Value always means value in exchange.
The Human Condition
Section 22: The Exchange Market
(163-4, bold added)
In this process from isolated craftsmanship to manufacturing for the exchange market, the finished end product changes its quality somewhat but not altogether. Durability, which alone determines if a thing can exist as a thing and endure in the world as a distinct entity, remains the supreme criterion, although it no longer makes a thing fit for use but rather fit to “be stored up beforehand” for future exchange. (footnote 30)
This is the change in quality reflected in the current distinction between use and exchange value, whereby the latter is related to the former as the merchant and trader is related to the fabricator and manufacturer. In so far as homo faber fabricates use objects, he not only produces them in the privacy of isolation but also for the privacy of usage, from which they emerge and appear in the public realm when they become commodities in the exchange market. It has frequently been remarked and unfortunately as frequently been forgotten that value, being “an idea of proportion between the possession of one thing and the possession of another in the conception of man,” (footnote 31) “always means value in exchange.” (footnote 32) For it is only in the exchange market, where everything can be exchanged for something else, that all things, whether they are products of labor or work, consumer goods or use objects, necessary for the life of the body or the convenience of living or the life of the mind, become “values.” This value consists solely in the esteem of the public realm where the things appear as commodities, and it is neither labor, nor work, nor capital, nor profit, nor material, which bestows such value upon on object, but only and exclusively the public realm where it appears to be esteemed, demanded, or neglected. Value is the quality a thing can never possess in privacy but acquires automatically the moment it appears in public.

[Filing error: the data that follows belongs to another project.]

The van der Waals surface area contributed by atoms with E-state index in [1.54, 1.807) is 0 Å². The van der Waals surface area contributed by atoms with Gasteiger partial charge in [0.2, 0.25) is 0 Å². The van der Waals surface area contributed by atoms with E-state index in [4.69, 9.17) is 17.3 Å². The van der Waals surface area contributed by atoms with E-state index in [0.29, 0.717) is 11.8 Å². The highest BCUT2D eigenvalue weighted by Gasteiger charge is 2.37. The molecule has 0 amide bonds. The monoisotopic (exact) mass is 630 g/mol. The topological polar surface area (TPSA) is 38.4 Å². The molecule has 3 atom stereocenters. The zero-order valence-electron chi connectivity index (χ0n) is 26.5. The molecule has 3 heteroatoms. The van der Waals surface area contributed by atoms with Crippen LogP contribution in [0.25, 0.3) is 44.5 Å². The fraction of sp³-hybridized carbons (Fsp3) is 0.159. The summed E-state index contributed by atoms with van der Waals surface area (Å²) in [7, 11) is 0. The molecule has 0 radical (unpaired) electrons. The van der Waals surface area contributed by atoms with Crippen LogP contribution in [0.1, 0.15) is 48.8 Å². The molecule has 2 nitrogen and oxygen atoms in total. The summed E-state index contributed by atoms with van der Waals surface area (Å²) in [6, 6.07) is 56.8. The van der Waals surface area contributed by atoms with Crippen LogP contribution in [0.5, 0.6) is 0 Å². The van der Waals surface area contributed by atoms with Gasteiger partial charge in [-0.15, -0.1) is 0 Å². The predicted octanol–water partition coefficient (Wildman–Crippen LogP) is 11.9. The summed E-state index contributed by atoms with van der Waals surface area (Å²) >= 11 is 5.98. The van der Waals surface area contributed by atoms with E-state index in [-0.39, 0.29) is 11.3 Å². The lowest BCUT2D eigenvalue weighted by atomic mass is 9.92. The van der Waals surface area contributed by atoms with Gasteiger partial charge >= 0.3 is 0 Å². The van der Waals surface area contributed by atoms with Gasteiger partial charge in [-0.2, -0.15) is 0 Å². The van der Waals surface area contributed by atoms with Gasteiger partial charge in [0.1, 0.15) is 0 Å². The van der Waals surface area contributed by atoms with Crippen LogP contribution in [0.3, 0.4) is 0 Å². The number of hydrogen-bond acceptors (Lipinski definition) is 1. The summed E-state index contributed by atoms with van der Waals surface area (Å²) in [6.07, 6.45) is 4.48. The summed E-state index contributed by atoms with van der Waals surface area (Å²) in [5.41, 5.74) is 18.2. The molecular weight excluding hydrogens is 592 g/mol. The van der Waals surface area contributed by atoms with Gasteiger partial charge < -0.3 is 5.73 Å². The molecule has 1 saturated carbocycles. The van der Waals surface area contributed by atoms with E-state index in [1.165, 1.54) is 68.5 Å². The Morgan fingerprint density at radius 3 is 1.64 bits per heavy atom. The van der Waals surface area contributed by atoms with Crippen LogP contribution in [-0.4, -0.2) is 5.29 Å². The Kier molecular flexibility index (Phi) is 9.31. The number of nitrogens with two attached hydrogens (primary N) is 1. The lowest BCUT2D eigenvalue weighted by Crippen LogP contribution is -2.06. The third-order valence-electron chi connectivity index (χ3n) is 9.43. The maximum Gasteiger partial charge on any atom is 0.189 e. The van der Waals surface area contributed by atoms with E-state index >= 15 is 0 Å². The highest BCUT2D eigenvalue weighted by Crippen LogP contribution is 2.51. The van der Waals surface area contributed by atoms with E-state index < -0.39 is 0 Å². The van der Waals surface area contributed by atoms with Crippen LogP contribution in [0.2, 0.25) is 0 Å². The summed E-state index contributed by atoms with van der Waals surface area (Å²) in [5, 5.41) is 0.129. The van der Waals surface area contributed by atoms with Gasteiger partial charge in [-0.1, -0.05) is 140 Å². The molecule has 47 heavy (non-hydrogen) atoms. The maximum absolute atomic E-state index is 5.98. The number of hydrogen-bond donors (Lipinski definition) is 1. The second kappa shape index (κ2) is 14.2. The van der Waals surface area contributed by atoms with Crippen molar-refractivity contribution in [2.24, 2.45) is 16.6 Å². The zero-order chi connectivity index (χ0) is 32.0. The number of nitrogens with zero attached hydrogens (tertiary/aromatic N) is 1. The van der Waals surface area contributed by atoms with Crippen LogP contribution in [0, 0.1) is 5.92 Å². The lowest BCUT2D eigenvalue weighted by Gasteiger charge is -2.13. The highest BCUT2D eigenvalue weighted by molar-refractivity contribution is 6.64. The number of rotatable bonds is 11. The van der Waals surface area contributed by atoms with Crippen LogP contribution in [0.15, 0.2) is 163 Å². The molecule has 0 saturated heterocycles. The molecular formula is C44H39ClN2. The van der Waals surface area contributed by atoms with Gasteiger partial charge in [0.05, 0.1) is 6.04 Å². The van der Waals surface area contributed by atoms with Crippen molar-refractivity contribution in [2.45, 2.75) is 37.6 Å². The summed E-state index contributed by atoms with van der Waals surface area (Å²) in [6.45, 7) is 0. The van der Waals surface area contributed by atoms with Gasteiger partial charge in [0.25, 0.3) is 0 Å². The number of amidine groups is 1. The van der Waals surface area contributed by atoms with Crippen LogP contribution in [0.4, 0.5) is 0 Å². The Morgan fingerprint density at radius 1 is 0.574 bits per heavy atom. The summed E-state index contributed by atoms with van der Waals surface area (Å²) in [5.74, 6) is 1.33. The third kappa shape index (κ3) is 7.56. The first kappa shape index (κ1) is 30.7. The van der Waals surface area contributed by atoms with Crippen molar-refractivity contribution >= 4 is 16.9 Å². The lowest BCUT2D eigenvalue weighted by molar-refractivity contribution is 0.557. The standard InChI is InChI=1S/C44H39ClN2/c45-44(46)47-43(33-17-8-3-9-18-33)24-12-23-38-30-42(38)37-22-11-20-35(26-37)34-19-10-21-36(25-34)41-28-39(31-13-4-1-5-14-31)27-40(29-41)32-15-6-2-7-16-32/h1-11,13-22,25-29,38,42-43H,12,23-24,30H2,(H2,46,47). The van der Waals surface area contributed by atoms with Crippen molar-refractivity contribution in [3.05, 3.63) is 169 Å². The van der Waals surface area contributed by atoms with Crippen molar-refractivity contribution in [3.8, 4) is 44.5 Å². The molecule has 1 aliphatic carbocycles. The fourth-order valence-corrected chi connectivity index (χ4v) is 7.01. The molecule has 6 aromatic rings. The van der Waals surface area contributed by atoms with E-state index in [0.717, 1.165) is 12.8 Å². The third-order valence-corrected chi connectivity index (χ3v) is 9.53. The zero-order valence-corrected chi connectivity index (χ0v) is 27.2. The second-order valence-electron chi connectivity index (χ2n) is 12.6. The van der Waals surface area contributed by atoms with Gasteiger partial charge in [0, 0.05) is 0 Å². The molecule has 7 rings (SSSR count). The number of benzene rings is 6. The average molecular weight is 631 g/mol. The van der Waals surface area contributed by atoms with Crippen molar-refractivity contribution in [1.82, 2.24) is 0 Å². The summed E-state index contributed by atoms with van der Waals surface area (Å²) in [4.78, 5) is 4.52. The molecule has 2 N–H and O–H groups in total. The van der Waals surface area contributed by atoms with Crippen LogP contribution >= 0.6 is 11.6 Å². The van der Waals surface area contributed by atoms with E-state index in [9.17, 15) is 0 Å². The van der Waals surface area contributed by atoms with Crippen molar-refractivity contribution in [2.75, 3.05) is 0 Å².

30. Adam Smith, op. cit. [Wealth of Nations], II, 241.
31. This definition was given by the Italian economist Abbey Galiani. I quote from Hannah R. Sewall, The Theory of Value before Adam Smith (1901) (“Publications of the American Economic Association,” 3d Ser., Vol. II, No. 3), p.92.
32. Alfred Marshall, Principles of Economics (1920), I, 8.
*Next Up: Monday 9 May and a 2020: Value, the Public Realm and Bruce Dold of the Chicago Tribune.
Posted by Bryan W. Brickner